This article explores European Union (EU) policy on geographical indications (GIs) as expressed in the outcomes of EU trade negotiations. This empirical approach provides a factual basis about the GI deals which are acceptable to the EU. Across the EU’s six recent Global Europe treaties the EU has achieved a good degree of success in obtaining strong-form GI rights (no use of -like, -style qualifiers on labels) for a number of specific products. The article also identifies GI outcomes in recent treaties driven by US negotiating demands. While US-driven treaties prioritize a trademark approach to GIs, they also allow for coexistence with EU-style strong-form GIs. Comparing these two sets of outcomes provides useful insights for future EU trade negotiations, such as the proposed Transatlantic Trade and Investment Partnership (TTIP) with the US or the proposed Free Trade Agreement with Australia and New Zealand. In particular the Canada-EU Comprehensive Economic and Trade Agreement (CETA) shows how the interests of domestic cheese and meat producers can be protected while allowing for strong-form GI privileges for a reasonable number (163 in CETA) of listed product names.
... Legislation and structure for the recognition of GIs are different in each country. 53,54 All the existing legal frameworks can lead to the development consequences listed. The sequence of activities required, as well as the support and institutions involved, may have minor changes due to the legal structure of each country. ...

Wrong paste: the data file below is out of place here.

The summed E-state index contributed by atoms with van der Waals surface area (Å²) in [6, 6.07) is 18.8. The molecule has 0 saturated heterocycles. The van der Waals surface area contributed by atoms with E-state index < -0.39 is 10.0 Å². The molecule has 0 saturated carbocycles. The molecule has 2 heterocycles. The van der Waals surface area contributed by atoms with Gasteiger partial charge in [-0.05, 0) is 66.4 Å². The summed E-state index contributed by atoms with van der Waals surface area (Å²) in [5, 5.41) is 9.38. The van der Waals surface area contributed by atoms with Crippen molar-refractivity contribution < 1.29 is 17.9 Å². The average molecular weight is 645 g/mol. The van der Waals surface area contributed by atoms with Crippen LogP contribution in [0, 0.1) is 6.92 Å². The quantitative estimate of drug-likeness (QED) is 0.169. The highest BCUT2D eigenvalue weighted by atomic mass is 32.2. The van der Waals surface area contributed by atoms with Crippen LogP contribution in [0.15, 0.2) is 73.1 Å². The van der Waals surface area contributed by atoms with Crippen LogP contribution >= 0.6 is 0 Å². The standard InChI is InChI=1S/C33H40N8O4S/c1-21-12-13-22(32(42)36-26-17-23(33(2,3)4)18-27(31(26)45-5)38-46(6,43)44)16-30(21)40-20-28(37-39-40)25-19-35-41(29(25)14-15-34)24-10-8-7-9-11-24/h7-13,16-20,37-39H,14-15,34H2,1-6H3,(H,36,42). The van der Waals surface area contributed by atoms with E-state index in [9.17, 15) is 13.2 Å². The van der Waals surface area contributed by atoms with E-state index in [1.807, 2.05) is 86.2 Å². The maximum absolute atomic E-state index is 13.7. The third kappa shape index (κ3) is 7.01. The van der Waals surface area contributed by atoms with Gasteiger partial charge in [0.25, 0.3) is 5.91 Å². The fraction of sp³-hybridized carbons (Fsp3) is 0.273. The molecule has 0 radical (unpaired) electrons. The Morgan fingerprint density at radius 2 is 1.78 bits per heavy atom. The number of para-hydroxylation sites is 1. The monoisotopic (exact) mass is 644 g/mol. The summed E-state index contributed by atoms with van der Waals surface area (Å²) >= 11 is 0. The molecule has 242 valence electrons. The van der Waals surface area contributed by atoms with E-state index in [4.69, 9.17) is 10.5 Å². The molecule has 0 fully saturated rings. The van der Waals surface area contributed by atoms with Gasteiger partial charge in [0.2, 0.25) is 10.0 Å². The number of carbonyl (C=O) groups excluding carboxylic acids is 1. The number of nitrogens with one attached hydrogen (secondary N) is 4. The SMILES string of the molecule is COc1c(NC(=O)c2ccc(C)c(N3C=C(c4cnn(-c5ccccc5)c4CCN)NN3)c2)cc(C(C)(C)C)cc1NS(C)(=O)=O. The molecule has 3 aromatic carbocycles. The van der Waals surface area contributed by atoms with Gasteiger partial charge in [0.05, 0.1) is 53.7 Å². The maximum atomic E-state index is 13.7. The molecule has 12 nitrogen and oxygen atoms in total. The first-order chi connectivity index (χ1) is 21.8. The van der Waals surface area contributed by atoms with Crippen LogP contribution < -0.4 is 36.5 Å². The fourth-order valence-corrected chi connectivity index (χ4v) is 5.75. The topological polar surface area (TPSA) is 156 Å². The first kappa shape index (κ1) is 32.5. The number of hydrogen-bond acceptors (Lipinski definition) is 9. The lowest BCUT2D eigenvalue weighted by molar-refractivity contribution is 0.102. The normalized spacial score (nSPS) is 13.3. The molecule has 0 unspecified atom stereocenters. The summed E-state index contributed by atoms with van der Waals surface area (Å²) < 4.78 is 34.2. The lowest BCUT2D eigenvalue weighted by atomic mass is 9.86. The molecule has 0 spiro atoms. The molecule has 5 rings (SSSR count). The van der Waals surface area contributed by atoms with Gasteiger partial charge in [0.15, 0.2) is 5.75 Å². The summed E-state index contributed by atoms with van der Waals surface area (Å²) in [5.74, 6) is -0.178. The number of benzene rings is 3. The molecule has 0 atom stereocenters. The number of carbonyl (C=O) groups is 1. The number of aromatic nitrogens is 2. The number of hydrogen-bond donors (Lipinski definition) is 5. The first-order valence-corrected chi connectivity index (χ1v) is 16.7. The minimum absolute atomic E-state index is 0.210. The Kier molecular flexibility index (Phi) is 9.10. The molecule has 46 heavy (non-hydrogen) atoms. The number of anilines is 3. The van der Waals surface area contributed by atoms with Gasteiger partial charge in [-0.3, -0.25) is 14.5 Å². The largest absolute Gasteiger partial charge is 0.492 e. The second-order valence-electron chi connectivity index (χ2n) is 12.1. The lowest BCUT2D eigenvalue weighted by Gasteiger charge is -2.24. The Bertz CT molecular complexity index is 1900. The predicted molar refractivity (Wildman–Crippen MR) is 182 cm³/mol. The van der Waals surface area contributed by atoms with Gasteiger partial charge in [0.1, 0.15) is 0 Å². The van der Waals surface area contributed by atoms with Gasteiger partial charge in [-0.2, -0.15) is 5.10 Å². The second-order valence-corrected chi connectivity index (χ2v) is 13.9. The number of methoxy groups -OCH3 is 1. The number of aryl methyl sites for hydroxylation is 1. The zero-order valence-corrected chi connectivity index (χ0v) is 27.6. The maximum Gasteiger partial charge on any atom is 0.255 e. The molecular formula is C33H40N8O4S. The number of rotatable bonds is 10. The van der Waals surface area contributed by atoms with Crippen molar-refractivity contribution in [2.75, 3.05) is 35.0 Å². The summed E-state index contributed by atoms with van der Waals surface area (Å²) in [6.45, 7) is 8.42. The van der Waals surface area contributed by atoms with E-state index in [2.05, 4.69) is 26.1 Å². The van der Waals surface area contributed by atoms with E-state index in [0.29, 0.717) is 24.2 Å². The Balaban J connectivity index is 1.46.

Article
Geographical indications (GIs) are distinctive signs used on goods or services, the reputation or characteristic of which arises from their origin. Examples are Champagne, Darjeeling, Canastra, among others. They were created to prevent fraud, but they can serve and have been used by scholars, governments, and entities as an instrument for development. To discover the components of the development resulting from registration of GI, we conducted an integrative literature review regarding GIs and development. We found 122 articles (ScienceDirect: 38 and ISI Web of Science: 84) which was reduced to 81 following verification by content analysis. The elements constituting this development were understood as consequence of actions and conditions prior and subsequent to recognition of GI. The proposed new synthesis linked these issues with both positive and negative effects. Based on these relationships, it is evident that development is not an immediate consequence of registration, it depends on a series of factors (of which public support, producer engagement, and consumer recognition stand out) and to what extent they are present.
... GI acts as a marketing tool for producers and is a positive instrument. Just granting gi for products serve as a vehicle for the development rather than a marketing tool (Calboli, 2015). According to (Dr.Ruppal W Sharma & Shraddha kulhari, 2015), E-commerce acts as the best platform to promote GI-tagged products across India. ...